A: There’s sort of two levels, we’ve got strategic plans in many cases that colleges have their own graduation targets, but just putting out a graduation target and expecting it to be the same for five years is crazy. For example, if we’re going to create this new college – which we are – we’re going to have to change targets; and if somebody did really well last year, you’re not going to tell them they have to do 20% better, but you need to. I’ll give you a good example. We made a bad decision last year in terms of the amount of money we cut scholarships from music. We cut them too much; music also didn’t make good decisions with the money they had left. It was a combination of two things, but I’m not putting the blame on their shoulders entirely. We actually went too far with the cuts we made and we regret that. In the end, I’m the one who made that decision, so I’m sorry about it. So, we’ve got to fix that. Well, we can’t go and tell music that things have changed; their numbers went way down. We have to go and get them a realistic number. So, year to year, we’re going to have to make adjustments, and we’re going to do that with music and with others as well. So, every year as far as he’s concerned (a new Provost will have to decide) but these need to be revisited and you need to ask questions and decide what’s best. You can’t just have a wooden process that doesn’t reflect changing circumstances. Hamilton mentioned reorganization. He has been very gratified that the steps we’ve taken on reorganization have been met with such constructive responses. We all know in the last couple of years there have been lots of ideas for reorganization and people have gotten all stirred up and we made people miserable and that we haven’t gotten much done except we moved math – He guesses that’s all we did. So to give you a little bit of background, when we got to the summer and he knew, he had a pretty good idea what the numbers were going to look like, he couldn’t do anything until the Board of Supervisors had met and decided what they were going to do. Hamilton wanted to get the final result and see whether we got our money or whether we didn’t get our money. Then he looked at all of the reorganization plans and we had quite a number of things we would have done if there had been a big cut. So he met with the budget committee and they worked very hard, you know we had a lot of conversations, Hamilton put a lot of time into thinking what should we do. Should we wait to see if there’s a mid-year cut, and if there’s a mid-year cut we can make some changes or should we do something now? The more Hamilton thought, the more he felt that the watch word needed to be stability; we need to stabilize the university. This university has gone through an awful period of invasive treatment (like a patient) and we’ve got units that have been hurt, and several are sitting there wondering what is going to happen to them, because we still don’t know what the budget situation is. So finally he decided and talked it over with the budget committee, and in the end this is the kind of decision that the Provost has to do right? Because in the end, he is the one that has to talk about it and defend it and although now that the work’s underway, people are reporting on it and telling him what’s going on and if it goes wrong, it’s his fault. Hamilton decided, first of all, that if we were going to do something, we should do it right away and the reason for that is if we did it and there were a mid-year budget cut, that means we’d only have 4 or 5 months to get it done, and then he would be gone. So Hamilton thought, you know, if we’re going to do this, he wanted to make sure it gets done and it gets done right and it isn’t just slapped together and then some new Provost comes in faced with some huge mess and then every debate starts over again; and that’s just not good. Hamilton has been very concerned that there are so many people on this campus that haven’t known what their future is and that this is meant to help solve that problem, not meant to aggravate it. You know, it’s just not good to be wondering day to day what you’re going to be like. You just need to put people out of their misery. So the first thing he thought was okay if we’re going to do something, we should do it now. The second thing he concluded was that were not going to do everything that was on the list, because some of the things on the list he didn’t think should be done. We’d do them if we had a terrible budget cut, but he didn’t think they needed to be done. There’s some things on the list that actually should be done, but if he took on too many then the problem is he may not get any of them done and so that’s a problem, because you know you get so many things you’re trying to fight for and they’re too many battles, and in the end, it just gets to be the mess. So he and the Budget Committee focused on two things; Computer Engineering and Computer Science, and they’re a good example of the stability issue. Computer Science is a good department – by some rankings, a very, very good department but they’ve lost some very important heavy hitters. The kind of investment that we have to make in that unit to get it back up and running is huge and, right now, any new money we have needs to go for pay raises; we have to get pay raises around here. So, we’re not making any investments; there is not one unit on this campus, He doesn’t think that there’s been one time in the time he’s been in this job where someone’s come in and said I’m going to give you money for it, with the exception maybe of a couple of thousand dollars for retention and recruitment, but he means we just aren’t doing that. And so, to put that kind of money in Computer Science doesn’t make sense. Computer Engineering is a good unit, but it could be better. So the solution is to put them together in one unit, one strong unit. We’ll save a little bit of money but we can also go out and make a really large impact. It’s not like we’re inventing a new model; there are places like Berkley that have a unit like this. So, it’s not like we bring shame on the university the way, frankly, we brought shame on our selves, for good reason and he understands it, by eliminating some of those languages. That he thinks was shameful, but this seems to me defensible, more defensible. So, that’s under way. The second issue was to create a college, a yet unnamed college, but a college that would bring together a lot of social services. Now that was driven by several different issues. One was Social Work and Library Science is hanging out there and they’re too small. So that, in good times, it’s okay; they don’t get much in the way of resources because the Dean comes in, it’s a Dean with ten people on the faculty – he means, no Provost pays attention to a Dean with ten people on the faculty. It’s just not important when you compare it to big colleges. Library Science doesn’t even get salary savings. Because, first of all, they have to have one out of ten leave and the chances of that happening…so they never have salary savings, so they have to supplement a little bit. But anyway, in this environment, they’ve been cautiously worried about what is going to happen to them and very vulnerable, and, you know, the Chancellor at one point was going to get rid of Library Science, so that of course made them feel particularly vulnerable. So, one reason to bring them into a new college is it gives them stability, and it actually is going to stabilize them and give them a bigger environment where there are economies of scale to help them up. The other part is Education and Kinesiology are good, but Hamilton believes that a larger college where they can – turning Education into a school and Kinesiology into a school, so we’d have a whole range of schools in one place. He thinks that is actually going to make those two schools, previously departments, into stronger units when you put the whole thing together. It’s going to then create a school that has a huge impact because what it does every day impacts people in the state. Engineering can be good; it’s very important; it’s an engine for development and all the rest. We have to have engineering; it’s an excellent college. But it doesn’t help everybody materially every day on Main Street. But people go to Libraries, and they need Social Services and Social Work and Education. Most people have kids or grandchildren who go to school and they want them to have a good education. When you put it together, all those pieces together, its political impact should be enormous. The most powerful Dean on this campus should be Gaines, because no matter what happens, his college is the last to go. If you get rid of Mass Communications, if you get rid of Engineering, if you get rid of Business, you’ve got to have the History and English programs. You may only end up being a Community College when you get them, but you have to have those programs. So Gains is powerful, Business is powerful because they bring in a lot of money, Engineering is powerful for obvious reasons, Science is powerful because it has grants and contracts. But this new college should be every bit as powerful as they are, because it’s going to represent a big constituency. Now the last group of people we’re bringing in are from the College of Agriculture. If you just step back and think about it, it’s preposterous that K through 3 is in Agriculture. How did that happen? It just doesn’t make any sense at all for K through 3 to be there. When you put all those together, you will have in that college more graduate students than any other college on this campus, which means, again, in a time that we want to raise graduate student numbers, that’s a great place to do it. The final thing is FCCS – Family, Child, Consumer Science. They work a lot with Social Work, but there was one – some serendipitous things that have happened here. And one of the serendipitous things is it turned out that we were going to move FCCS over to Education, probably I guess. But we find out that they’re really close with Social Work and we can put them with social, add faculty to Social Work so now it’s bigger, and they bring with them a degree, which means that now Social Work has an undergraduate degree – that’s huge. Because they’re not going to get a BS in Social Work, that’s not going to happen because of the politics trying to get Sociology – you know, that’s not going to happen today, maybe someday it might, but it’s not going to happen now. But now, we really add to Social Work in a major way. FCCS people get people who are more doctorate students, and Social Work get undergraduates. We can really build on that. In fact, on the day that he found out that this was a possibility, it was a great day. Hamilton means he thought know we’re really getting something done that’s positive, and over in Agricultural was not where they belonged. So, you know, it’s not a simple – it’s not just one thing that drove that reorganization; it’s a combination of things, but the end result is good and he has been very gratified at the way people have dealt with this. They’ve really embraced it and actually several people in units come to us privately and said they want to be in this college. None of them have made the case that warrants it, but that’s a good sign. It takes a while for things to sort out, but he thinks it’s on balance. It’s a very good change, and frankly he’s proud with the academic community with being so enthusiastic about it and he thinks our community now has to be to make it work the best we can for everybody.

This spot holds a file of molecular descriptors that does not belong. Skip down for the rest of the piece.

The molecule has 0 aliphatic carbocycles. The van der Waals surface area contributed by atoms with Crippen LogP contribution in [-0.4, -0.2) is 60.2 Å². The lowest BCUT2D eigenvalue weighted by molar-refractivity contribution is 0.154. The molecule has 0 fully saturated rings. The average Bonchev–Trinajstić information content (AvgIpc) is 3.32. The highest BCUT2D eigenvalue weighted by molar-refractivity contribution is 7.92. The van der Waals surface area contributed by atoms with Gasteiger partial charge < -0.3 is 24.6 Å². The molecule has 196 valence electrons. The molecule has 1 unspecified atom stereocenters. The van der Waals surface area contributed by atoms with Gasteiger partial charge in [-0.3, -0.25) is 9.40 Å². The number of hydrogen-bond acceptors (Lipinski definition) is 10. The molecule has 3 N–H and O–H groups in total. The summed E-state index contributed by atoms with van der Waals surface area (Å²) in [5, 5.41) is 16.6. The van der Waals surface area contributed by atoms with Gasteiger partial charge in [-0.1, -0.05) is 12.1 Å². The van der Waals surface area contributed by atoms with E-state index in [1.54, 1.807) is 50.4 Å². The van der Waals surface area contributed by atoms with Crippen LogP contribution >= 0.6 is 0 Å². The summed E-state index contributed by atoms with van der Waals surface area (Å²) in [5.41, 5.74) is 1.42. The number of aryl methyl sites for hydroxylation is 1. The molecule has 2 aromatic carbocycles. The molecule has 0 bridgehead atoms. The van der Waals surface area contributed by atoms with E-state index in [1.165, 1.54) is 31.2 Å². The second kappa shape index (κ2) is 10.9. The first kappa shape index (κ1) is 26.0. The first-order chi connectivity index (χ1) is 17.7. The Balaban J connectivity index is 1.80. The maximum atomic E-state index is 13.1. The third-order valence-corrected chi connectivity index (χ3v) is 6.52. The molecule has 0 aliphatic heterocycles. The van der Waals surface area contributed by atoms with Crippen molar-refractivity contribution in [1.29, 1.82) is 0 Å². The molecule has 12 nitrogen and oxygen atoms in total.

Senator Exner commented that even though there’s a search committee for the next Provost, it would be nice to have the current Provost stay on for the first year of implementation of the new college. Hamilton mentioned he will tell him that, but he thinks he’ll say he’s busy. That’s nice of you to say. Hamilton appreciates that.